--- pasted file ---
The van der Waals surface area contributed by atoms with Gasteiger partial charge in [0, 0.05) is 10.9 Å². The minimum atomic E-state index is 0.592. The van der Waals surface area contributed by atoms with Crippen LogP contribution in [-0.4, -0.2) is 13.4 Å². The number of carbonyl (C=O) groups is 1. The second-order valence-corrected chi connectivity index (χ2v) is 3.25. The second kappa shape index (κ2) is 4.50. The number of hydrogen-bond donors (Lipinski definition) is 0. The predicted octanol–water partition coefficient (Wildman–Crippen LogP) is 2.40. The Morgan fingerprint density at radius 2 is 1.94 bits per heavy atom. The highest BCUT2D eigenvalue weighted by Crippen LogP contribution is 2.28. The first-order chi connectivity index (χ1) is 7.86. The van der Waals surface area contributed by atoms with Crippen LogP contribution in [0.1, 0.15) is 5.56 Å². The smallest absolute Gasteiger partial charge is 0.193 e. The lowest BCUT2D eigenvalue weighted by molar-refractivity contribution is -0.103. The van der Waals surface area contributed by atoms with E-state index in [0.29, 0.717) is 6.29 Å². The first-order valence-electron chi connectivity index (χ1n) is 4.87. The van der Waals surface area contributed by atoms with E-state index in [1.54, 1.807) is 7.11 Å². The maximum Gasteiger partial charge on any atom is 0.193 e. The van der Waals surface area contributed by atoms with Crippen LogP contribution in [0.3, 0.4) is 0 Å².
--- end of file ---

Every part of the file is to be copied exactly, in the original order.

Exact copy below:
The van der Waals surface area contributed by atoms with Gasteiger partial charge in [0, 0.05) is 10.9 Å². The minimum atomic E-state index is 0.592. The van der Waals surface area contributed by atoms with Crippen LogP contribution in [-0.4, -0.2) is 13.4 Å². The number of carbonyl (C=O) groups is 1. The second-order valence-corrected chi connectivity index (χ2v) is 3.25. The second kappa shape index (κ2) is 4.50. The number of hydrogen-bond donors (Lipinski definition) is 0. The predicted octanol–water partition coefficient (Wildman–Crippen LogP) is 2.40. The Morgan fingerprint density at radius 2 is 1.94 bits per heavy atom. The highest BCUT2D eigenvalue weighted by Crippen LogP contribution is 2.28. The first-order chi connectivity index (χ1) is 7.86. The van der Waals surface area contributed by atoms with Crippen LogP contribution in [0.1, 0.15) is 5.56 Å². The smallest absolute Gasteiger partial charge is 0.193 e. The lowest BCUT2D eigenvalue weighted by molar-refractivity contribution is -0.103. The van der Waals surface area contributed by atoms with E-state index in [0.29, 0.717) is 6.29 Å². The first-order valence-electron chi connectivity index (χ1n) is 4.87. The van der Waals surface area contributed by atoms with E-state index in [1.54, 1.807) is 7.11 Å². The maximum Gasteiger partial charge on any atom is 0.193 e. The van der Waals surface area contributed by atoms with Crippen LogP contribution in [0.3, 0.4) is 0 Å².